Every year, I try to highlight some of the great, deeply researched and analytically sophisticated books written by political scientists about the region. Books on the list have to be published in the calendar year 2014 and they have to fit in broad terms into the category of “political science of the Middle East.” I reviewed about 50 books over the course of the year that could plausibly fit that definition, and then narrowed that down to about a dozen finalists earlier this month. Some of these books appeared on my summer beach reading list, others were published only later this year. Many were very good, a few atrocious, some disappointing.
How do I choose? First, the list focuses on political science books. That doesn’t mean that there aren’t lots of other great books in different fields, but the Monkey Cage is a political science blog and the initiative I direct is called the “Project on Middle East Political Science.” A few years back my list went broader to include other disciplines, but this year I have kept the focus on the political science field. I didn’t include some really enjoyable popular historical works, some highly original anthropological works, or even one of my favorite reads of the year – Hisham Aidi’s “Rebel Music.” I prefer books about the region itself, written based on primary research in the field in the local languages, rather than books about U.S. foreign policy toward the region. I tend to be most interested in the Arab world, and didn’t include any books primarily focused on Iran, Israel, Turkey or the Afghanistan-Pakistan area.
Past honorees include Stéphane Lacroix’s “Awakening Islam: The Politics of Religious Dissent in Contemporary Saudi Arabia” and Wendy Pearlman’s “Violence, Non-Violence and the Palestinian National Movement” in 2011. The 2012 list featured Nathan Brown’s “When Victory is Not an Option,” Laurence Louer’s “Shiism and Politics in the Middle East,” Joseph Sassoon’s “Saddam Hussein’s Ba’th Party: Inside an Authoritarian Regime,” and Bassam Haddad’s “Business Networks in Syria.” Last year, the winners were Adria Lawrence’s “Imperial Rule and the Politics of Nationalism: Anti-Colonial Protest in the French Empire,” Raphaël Lefèvre’s “Ashes of Hama: The Muslim Brotherhood in Syria,” Madawi al-Rasheed’s “A Most Masculine State: Gender, Politics, and Religion in Saudi Arabia,” Frederic Wehrey’s “Sectarian Politics in the Gulf,” and Carrie Rosefsky Wickham’s “The Muslim Brotherhood: Evolution of an Islamist Movement.”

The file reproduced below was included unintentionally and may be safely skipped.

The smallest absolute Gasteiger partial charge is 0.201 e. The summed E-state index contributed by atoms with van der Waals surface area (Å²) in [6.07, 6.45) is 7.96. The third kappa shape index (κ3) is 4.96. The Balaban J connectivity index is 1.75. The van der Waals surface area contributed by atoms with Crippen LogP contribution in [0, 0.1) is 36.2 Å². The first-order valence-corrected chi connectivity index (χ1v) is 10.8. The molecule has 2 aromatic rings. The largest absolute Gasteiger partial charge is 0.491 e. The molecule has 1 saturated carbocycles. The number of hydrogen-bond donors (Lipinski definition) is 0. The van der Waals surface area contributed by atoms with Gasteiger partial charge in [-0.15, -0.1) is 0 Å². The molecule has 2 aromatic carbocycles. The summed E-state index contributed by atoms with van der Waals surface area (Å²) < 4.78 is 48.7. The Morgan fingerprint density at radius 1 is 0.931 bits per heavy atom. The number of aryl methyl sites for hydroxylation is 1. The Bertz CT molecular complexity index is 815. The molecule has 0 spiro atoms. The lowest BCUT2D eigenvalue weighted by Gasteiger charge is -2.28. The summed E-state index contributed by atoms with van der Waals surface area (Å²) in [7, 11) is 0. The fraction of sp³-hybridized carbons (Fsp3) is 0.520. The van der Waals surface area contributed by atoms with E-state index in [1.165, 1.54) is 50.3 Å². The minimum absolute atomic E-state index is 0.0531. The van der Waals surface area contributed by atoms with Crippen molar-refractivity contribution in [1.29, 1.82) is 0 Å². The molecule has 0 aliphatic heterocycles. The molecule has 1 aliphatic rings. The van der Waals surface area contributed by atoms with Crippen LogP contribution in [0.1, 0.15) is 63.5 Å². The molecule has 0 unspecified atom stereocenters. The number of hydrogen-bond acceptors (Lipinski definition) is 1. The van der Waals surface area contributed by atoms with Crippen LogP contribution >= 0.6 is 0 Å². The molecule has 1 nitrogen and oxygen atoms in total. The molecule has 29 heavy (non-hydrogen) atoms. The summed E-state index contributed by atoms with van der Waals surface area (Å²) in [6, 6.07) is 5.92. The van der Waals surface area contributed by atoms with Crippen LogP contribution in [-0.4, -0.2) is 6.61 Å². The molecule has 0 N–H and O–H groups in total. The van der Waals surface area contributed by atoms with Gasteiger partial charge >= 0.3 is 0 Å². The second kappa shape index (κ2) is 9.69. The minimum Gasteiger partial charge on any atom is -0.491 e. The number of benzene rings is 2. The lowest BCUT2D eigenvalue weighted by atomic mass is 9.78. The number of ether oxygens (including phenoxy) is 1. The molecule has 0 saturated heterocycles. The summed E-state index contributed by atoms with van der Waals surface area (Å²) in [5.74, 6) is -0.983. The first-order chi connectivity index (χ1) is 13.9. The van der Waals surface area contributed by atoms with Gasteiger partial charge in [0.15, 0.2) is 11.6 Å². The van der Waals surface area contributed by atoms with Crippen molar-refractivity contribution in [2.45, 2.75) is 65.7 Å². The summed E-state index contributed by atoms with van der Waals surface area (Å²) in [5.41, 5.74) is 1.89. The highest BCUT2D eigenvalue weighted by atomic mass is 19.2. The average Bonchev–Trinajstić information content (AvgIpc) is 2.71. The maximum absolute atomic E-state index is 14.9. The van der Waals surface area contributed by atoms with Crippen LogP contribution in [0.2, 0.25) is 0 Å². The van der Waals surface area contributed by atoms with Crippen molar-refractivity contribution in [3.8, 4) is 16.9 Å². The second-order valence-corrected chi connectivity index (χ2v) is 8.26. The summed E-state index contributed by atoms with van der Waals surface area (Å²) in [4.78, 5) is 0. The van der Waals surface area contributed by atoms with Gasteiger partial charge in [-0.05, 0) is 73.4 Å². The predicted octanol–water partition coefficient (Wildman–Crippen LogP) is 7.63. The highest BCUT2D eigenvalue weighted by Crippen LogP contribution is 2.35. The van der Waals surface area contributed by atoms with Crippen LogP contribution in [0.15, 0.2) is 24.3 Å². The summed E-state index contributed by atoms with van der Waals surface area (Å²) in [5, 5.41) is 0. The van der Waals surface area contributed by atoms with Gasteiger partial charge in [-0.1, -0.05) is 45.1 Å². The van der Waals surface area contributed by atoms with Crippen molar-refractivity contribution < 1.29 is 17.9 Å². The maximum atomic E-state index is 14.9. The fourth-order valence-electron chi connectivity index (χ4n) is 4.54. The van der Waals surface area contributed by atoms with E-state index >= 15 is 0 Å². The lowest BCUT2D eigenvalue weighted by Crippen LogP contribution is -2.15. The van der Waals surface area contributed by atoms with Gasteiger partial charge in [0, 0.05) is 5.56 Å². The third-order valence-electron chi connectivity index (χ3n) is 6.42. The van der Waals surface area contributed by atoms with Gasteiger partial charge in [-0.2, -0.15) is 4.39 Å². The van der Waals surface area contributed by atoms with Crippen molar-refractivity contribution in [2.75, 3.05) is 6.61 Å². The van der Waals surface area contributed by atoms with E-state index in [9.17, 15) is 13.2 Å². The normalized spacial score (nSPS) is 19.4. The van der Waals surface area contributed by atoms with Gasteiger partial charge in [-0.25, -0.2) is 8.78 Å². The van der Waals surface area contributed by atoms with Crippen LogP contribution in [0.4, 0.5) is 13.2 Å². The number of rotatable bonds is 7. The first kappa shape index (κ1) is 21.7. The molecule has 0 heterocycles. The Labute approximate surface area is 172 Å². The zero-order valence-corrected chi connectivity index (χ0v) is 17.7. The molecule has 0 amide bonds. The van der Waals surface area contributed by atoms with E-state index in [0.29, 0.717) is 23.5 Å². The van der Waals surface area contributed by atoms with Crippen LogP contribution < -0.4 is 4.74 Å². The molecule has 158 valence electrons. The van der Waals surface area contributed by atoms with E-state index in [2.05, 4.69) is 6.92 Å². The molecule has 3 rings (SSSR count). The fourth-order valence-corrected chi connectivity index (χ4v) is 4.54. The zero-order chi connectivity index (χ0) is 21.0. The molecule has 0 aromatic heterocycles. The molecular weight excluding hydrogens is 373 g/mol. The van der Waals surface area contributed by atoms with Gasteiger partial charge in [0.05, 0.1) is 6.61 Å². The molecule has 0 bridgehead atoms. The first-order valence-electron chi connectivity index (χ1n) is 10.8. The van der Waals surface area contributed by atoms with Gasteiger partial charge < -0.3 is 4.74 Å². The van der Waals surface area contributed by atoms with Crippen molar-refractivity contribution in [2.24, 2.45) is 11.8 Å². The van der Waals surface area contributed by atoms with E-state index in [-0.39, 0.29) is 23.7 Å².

Without further ado, in alphabetical order, the official Abu Aardvark Awards for the Best Books in Political Science, 2014!
Zaid al-Ali, “The Struggle for Iraq’s Future: How Corruption, Incompetence and Sectarianism Have Undermined Democracy” (Yale University Press). This furious, analytically acute book traces how and why Iraq failed to consolidate into a democratic state following the overthrow of Saddam Hussein. Ali’s primary academic and professional focus is on the constitution, and he lays bare the compromises and procedural failings that helped to distort that document. His analysis goes further than the legal texts, however, as he unpacks the logic of the corrupt, sectarian state that emerged from the long years of occupation and civil war. His searingly critical perspective on these failings should be required reading for those trying to make sense of the rise of the Islamic State, the limitations of state-building in post-Saddam Iraq and the deeper failings of the U.S. occupation. Read Ali on the Monkey Cage: “Maliki has only himself to blame for Iraq’s crisis” and “Who is to blame for Iraq’s problems” (with Sinan Antoon).
Melani Cammett, “Compassionate Communalism: Welfare and Sectarianism in Lebanon” (Cornell University Press). Why do Islamists – or any other political movement – offer social services? Cammett is at the forefront of a growing academic literature exploring these questions through innovative methodologies and empirical research. Her book develops a sophisticated analysis of the political strategies of Hezbollah and other Lebanese political movements, demonstrating when, why and to what effect these movements provide services to their own constituents and to others. Read Cammett on the Monkey Cage: “How Hezbollah helps (and what it gets out of it)” and watch her POMEPS Conversation.